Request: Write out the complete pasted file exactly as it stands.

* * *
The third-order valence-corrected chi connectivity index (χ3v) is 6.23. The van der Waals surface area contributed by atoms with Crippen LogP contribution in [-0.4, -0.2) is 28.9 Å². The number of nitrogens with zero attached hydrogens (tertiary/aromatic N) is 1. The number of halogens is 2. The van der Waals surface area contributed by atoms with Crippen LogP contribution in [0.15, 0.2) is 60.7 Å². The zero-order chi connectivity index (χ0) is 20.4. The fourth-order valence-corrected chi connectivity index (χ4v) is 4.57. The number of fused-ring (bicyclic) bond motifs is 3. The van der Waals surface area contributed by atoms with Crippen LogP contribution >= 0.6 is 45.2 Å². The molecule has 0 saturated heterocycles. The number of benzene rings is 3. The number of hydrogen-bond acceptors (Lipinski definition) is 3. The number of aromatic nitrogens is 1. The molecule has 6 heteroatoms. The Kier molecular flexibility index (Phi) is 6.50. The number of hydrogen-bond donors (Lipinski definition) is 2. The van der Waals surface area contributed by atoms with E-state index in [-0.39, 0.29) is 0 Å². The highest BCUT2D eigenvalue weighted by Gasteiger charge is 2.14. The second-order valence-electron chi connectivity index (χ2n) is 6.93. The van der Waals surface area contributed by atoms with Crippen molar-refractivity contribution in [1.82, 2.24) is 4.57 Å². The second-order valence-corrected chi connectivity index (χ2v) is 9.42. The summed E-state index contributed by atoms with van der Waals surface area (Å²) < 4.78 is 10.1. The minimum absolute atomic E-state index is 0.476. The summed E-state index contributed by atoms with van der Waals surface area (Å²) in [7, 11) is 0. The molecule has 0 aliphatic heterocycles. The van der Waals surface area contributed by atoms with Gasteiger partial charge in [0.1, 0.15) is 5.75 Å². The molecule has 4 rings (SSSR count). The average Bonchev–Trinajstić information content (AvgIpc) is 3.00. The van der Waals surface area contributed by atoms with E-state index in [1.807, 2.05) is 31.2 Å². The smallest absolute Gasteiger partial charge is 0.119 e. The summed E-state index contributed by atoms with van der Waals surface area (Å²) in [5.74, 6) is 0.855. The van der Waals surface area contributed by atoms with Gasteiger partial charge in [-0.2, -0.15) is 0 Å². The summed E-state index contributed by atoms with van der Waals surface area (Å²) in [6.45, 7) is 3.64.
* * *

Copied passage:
The third-order valence-corrected chi connectivity index (χ3v) is 6.23. The van der Waals surface area contributed by atoms with Crippen LogP contribution in [-0.4, -0.2) is 28.9 Å². The number of nitrogens with zero attached hydrogens (tertiary/aromatic N) is 1. The number of halogens is 2. The van der Waals surface area contributed by atoms with Crippen LogP contribution in [0.15, 0.2) is 60.7 Å². The zero-order chi connectivity index (χ0) is 20.4. The fourth-order valence-corrected chi connectivity index (χ4v) is 4.57. The number of fused-ring (bicyclic) bond motifs is 3. The van der Waals surface area contributed by atoms with Crippen LogP contribution >= 0.6 is 45.2 Å². The molecule has 0 saturated heterocycles. The number of benzene rings is 3. The number of hydrogen-bond acceptors (Lipinski definition) is 3. The number of aromatic nitrogens is 1. The molecule has 6 heteroatoms. The Kier molecular flexibility index (Phi) is 6.50. The number of hydrogen-bond donors (Lipinski definition) is 2. The van der Waals surface area contributed by atoms with E-state index in [-0.39, 0.29) is 0 Å². The highest BCUT2D eigenvalue weighted by Gasteiger charge is 2.14. The second-order valence-electron chi connectivity index (χ2n) is 6.93. The van der Waals surface area contributed by atoms with Crippen molar-refractivity contribution in [1.82, 2.24) is 4.57 Å². The second-order valence-corrected chi connectivity index (χ2v) is 9.42. The summed E-state index contributed by atoms with van der Waals surface area (Å²) < 4.78 is 10.1. The minimum absolute atomic E-state index is 0.476. The summed E-state index contributed by atoms with van der Waals surface area (Å²) in [7, 11) is 0. The molecule has 0 aliphatic heterocycles. The van der Waals surface area contributed by atoms with Gasteiger partial charge in [0.1, 0.15) is 5.75 Å². The molecule has 4 rings (SSSR count). The average Bonchev–Trinajstić information content (AvgIpc) is 3.00. The van der Waals surface area contributed by atoms with E-state index in [1.807, 2.05) is 31.2 Å². The smallest absolute Gasteiger partial charge is 0.119 e. The summed E-state index contributed by atoms with van der Waals surface area (Å²) in [5.74, 6) is 0.855. The van der Waals surface area contributed by atoms with Gasteiger partial charge in [-0.2, -0.15) is 0 Å². The summed E-state index contributed by atoms with van der Waals surface area (Å²) in [6.45, 7) is 3.64.